Midland sports medicine clinic offering unique treatments
Georgian Sports Medicine & Physiotherapy opened in July 2017
Midland’s newest sports medicine and physiotherapy clinic is one of two regional practices where patients can receive ultrasound-guided injections.
Georgian Sports Medicine & Physiotherapy, at Peak Health & Performance, 371 Yonge St., is providing the unique image-guided treatment to help with injuries, such as labrum tears, and osteoarthritis.
“From a sports-medicine perspective, there are very few people who use this method,” said Dr. Andrea Jones, the lone sports-medicine physician at the practice.
A diagnostic ultrasound machine is used to take a look at the injury. The imaging is then used to help guide the injection, which often needs to be placed in an exact location. The majority of these injections are done for hip or shoulder injuries.
“This service is the only one in Simcoe County,” said Jones, noting that one doctor in Barrie is also using this method.
Jones is very interested in the latest musculoskeletal interventions. She has been learning about new techniques and methods, and bringing that knowledge back to the community.
“The process of information dissemination is difficult. It takes a lot of time for knowledge to get out into the community,” said Jones. “Clinics like this can act as a bridge for that.”
Jones started the clinic in July 2017, alongside Erica Reynolds, a registered physiotherapist.
Reynolds used to babysit for Jones when she was in high school. After completing her schooling, she sought out Jones, and they quickly decided to launch a new clinic.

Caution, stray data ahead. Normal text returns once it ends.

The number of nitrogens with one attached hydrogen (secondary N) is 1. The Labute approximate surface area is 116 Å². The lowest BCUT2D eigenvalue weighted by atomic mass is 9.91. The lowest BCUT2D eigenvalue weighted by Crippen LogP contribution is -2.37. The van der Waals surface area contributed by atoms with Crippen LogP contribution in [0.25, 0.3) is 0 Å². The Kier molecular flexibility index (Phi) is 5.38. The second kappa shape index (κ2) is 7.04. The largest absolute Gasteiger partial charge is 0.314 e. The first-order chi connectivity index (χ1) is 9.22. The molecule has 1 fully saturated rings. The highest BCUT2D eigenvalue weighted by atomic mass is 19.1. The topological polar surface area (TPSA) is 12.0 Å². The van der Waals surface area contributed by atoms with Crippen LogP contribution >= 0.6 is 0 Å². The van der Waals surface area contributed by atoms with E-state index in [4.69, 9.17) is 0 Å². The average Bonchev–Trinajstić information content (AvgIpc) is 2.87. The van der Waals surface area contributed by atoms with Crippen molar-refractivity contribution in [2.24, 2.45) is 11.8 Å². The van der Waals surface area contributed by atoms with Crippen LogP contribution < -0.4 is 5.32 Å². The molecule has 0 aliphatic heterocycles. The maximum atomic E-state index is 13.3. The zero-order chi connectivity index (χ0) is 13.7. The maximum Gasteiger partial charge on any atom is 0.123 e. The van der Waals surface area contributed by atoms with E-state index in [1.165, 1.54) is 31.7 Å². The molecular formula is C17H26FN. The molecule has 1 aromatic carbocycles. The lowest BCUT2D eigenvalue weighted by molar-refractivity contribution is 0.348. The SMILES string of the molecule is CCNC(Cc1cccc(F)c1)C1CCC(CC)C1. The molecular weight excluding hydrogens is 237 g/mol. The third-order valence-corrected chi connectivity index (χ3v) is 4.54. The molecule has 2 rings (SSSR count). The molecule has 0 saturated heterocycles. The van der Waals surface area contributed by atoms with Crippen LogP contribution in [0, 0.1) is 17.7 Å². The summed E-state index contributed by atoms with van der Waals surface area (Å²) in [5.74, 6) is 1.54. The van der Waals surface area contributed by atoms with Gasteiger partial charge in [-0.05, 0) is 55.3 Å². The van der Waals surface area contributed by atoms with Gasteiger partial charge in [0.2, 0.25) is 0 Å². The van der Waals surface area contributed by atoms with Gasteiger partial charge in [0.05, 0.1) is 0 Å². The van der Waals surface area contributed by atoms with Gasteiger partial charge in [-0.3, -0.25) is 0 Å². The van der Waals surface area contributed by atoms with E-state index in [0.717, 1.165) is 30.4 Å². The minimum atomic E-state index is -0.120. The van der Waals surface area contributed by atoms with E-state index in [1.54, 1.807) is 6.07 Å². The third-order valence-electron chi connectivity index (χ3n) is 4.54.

“Peripheral joints are our specialty — shoulder, elbow, wrist, hip, knee and ankle,” said Reynolds. “I do a lot of physiotherapy on core strengthening, but I prefer to treat people with peripheral injuries."
Reynolds is one of two physiotherapists at the clinic. They also have a chiropractor, massage therapist, dietitian, kinesiologist, and they're set to welcome another kinesiologist in March. As well, they have two therapy dogs that are used to help people afraid of needles.
“We have been growing based on demand. I started out seeing six people a day, and now I am seeing 30 people a day,” said Reynolds.
When the practice launched, the two of them were seeing a combined 40 to 50 people per day. Now the office is dealing with anywhere from 110 to 130 people each day.
The practice accepts walk-ins and is able to provide follow-up consultations with patients who go to the hospital’s emergency department with an injury.
Having so many different specialties all in one building gives patients the opportunity of a better continuity of care and the chance to have their injury dealt with a little more quickly.
“The difference between us and our competition is that we have a physician on-site,” said Reynolds.
Jones is at the clinic for 10 to 12 hours, three days a week. She also works six to eight shifts a month at the hospital’s emergency department.
A patient who has been referred to Reynolds and is undergoing physiotherapy at the clinic could also be referred to Jones.
For more information, visit georgiansportmedphysio.com.